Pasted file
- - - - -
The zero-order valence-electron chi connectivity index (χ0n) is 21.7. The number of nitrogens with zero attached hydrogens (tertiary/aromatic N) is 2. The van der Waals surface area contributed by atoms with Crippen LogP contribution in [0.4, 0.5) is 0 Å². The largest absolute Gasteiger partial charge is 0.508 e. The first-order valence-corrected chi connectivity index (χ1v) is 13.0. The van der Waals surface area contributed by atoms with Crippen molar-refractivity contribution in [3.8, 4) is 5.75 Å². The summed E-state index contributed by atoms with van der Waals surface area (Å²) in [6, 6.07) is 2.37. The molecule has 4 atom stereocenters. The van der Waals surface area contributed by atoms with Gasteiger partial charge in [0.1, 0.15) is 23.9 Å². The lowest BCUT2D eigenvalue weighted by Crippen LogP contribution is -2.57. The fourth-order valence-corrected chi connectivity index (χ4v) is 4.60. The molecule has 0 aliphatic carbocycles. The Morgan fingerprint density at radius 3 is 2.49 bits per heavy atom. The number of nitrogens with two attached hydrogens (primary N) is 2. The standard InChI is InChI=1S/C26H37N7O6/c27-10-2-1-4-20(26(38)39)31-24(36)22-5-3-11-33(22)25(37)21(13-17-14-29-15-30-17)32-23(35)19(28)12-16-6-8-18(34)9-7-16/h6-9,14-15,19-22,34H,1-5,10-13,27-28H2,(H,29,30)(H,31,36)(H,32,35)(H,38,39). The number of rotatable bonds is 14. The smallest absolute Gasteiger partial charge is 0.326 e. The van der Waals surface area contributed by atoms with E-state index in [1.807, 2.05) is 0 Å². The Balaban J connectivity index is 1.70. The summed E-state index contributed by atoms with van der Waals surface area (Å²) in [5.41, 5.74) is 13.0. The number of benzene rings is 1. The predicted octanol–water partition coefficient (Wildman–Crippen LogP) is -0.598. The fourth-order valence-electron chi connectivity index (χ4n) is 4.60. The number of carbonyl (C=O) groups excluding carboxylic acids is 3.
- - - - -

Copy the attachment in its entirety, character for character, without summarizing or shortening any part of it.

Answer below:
The zero-order valence-electron chi connectivity index (χ0n) is 21.7. The number of nitrogens with zero attached hydrogens (tertiary/aromatic N) is 2. The van der Waals surface area contributed by atoms with Crippen LogP contribution in [0.4, 0.5) is 0 Å². The largest absolute Gasteiger partial charge is 0.508 e. The first-order valence-corrected chi connectivity index (χ1v) is 13.0. The van der Waals surface area contributed by atoms with Crippen molar-refractivity contribution in [3.8, 4) is 5.75 Å². The summed E-state index contributed by atoms with van der Waals surface area (Å²) in [6, 6.07) is 2.37. The molecule has 4 atom stereocenters. The van der Waals surface area contributed by atoms with Gasteiger partial charge in [0.1, 0.15) is 23.9 Å². The lowest BCUT2D eigenvalue weighted by Crippen LogP contribution is -2.57. The fourth-order valence-corrected chi connectivity index (χ4v) is 4.60. The molecule has 0 aliphatic carbocycles. The Morgan fingerprint density at radius 3 is 2.49 bits per heavy atom. The number of nitrogens with two attached hydrogens (primary N) is 2. The standard InChI is InChI=1S/C26H37N7O6/c27-10-2-1-4-20(26(38)39)31-24(36)22-5-3-11-33(22)25(37)21(13-17-14-29-15-30-17)32-23(35)19(28)12-16-6-8-18(34)9-7-16/h6-9,14-15,19-22,34H,1-5,10-13,27-28H2,(H,29,30)(H,31,36)(H,32,35)(H,38,39). The number of rotatable bonds is 14. The smallest absolute Gasteiger partial charge is 0.326 e. The van der Waals surface area contributed by atoms with E-state index in [1.807, 2.05) is 0 Å². The Balaban J connectivity index is 1.70. The summed E-state index contributed by atoms with van der Waals surface area (Å²) in [5.41, 5.74) is 13.0. The number of benzene rings is 1. The predicted octanol–water partition coefficient (Wildman–Crippen LogP) is -0.598. The fourth-order valence-electron chi connectivity index (χ4n) is 4.60. The number of carbonyl (C=O) groups excluding carboxylic acids is 3.